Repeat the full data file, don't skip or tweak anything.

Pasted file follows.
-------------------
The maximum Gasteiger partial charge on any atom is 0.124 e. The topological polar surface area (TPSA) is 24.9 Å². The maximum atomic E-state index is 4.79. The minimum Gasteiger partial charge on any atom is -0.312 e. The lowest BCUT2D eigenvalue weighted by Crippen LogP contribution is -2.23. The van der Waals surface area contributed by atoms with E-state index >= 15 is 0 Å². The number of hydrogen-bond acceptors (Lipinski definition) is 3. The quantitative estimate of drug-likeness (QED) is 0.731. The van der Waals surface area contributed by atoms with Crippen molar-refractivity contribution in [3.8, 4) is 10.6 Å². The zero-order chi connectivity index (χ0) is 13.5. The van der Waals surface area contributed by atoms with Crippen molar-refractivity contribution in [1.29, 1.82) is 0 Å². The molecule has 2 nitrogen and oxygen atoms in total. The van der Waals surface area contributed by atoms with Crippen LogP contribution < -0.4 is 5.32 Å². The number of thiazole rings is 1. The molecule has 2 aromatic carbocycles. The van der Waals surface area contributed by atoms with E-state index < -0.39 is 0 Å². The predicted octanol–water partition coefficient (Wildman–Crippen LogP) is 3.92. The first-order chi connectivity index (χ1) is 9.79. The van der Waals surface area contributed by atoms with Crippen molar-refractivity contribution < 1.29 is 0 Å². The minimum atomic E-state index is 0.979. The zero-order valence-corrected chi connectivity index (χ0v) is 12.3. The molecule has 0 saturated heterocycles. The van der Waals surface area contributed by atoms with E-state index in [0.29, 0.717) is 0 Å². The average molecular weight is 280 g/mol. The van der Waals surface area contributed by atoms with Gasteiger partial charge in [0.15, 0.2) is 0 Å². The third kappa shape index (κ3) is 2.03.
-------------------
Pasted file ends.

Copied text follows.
The maximum Gasteiger partial charge on any atom is 0.124 e. The topological polar surface area (TPSA) is 24.9 Å². The maximum atomic E-state index is 4.79. The minimum Gasteiger partial charge on any atom is -0.312 e. The lowest BCUT2D eigenvalue weighted by Crippen LogP contribution is -2.23. The van der Waals surface area contributed by atoms with E-state index >= 15 is 0 Å². The number of hydrogen-bond acceptors (Lipinski definition) is 3. The quantitative estimate of drug-likeness (QED) is 0.731. The van der Waals surface area contributed by atoms with Crippen molar-refractivity contribution in [3.8, 4) is 10.6 Å². The zero-order chi connectivity index (χ0) is 13.5. The van der Waals surface area contributed by atoms with Crippen molar-refractivity contribution in [1.29, 1.82) is 0 Å². The molecule has 2 nitrogen and oxygen atoms in total. The van der Waals surface area contributed by atoms with Crippen LogP contribution < -0.4 is 5.32 Å². The number of thiazole rings is 1. The molecule has 2 aromatic carbocycles. The van der Waals surface area contributed by atoms with E-state index < -0.39 is 0 Å². The predicted octanol–water partition coefficient (Wildman–Crippen LogP) is 3.92. The first-order chi connectivity index (χ1) is 9.79. The van der Waals surface area contributed by atoms with Crippen molar-refractivity contribution < 1.29 is 0 Å². The minimum atomic E-state index is 0.979. The zero-order valence-corrected chi connectivity index (χ0v) is 12.3. The molecule has 0 saturated heterocycles. The van der Waals surface area contributed by atoms with E-state index in [0.29, 0.717) is 0 Å². The average molecular weight is 280 g/mol. The van der Waals surface area contributed by atoms with Gasteiger partial charge in [0.15, 0.2) is 0 Å². The third kappa shape index (κ3) is 2.03.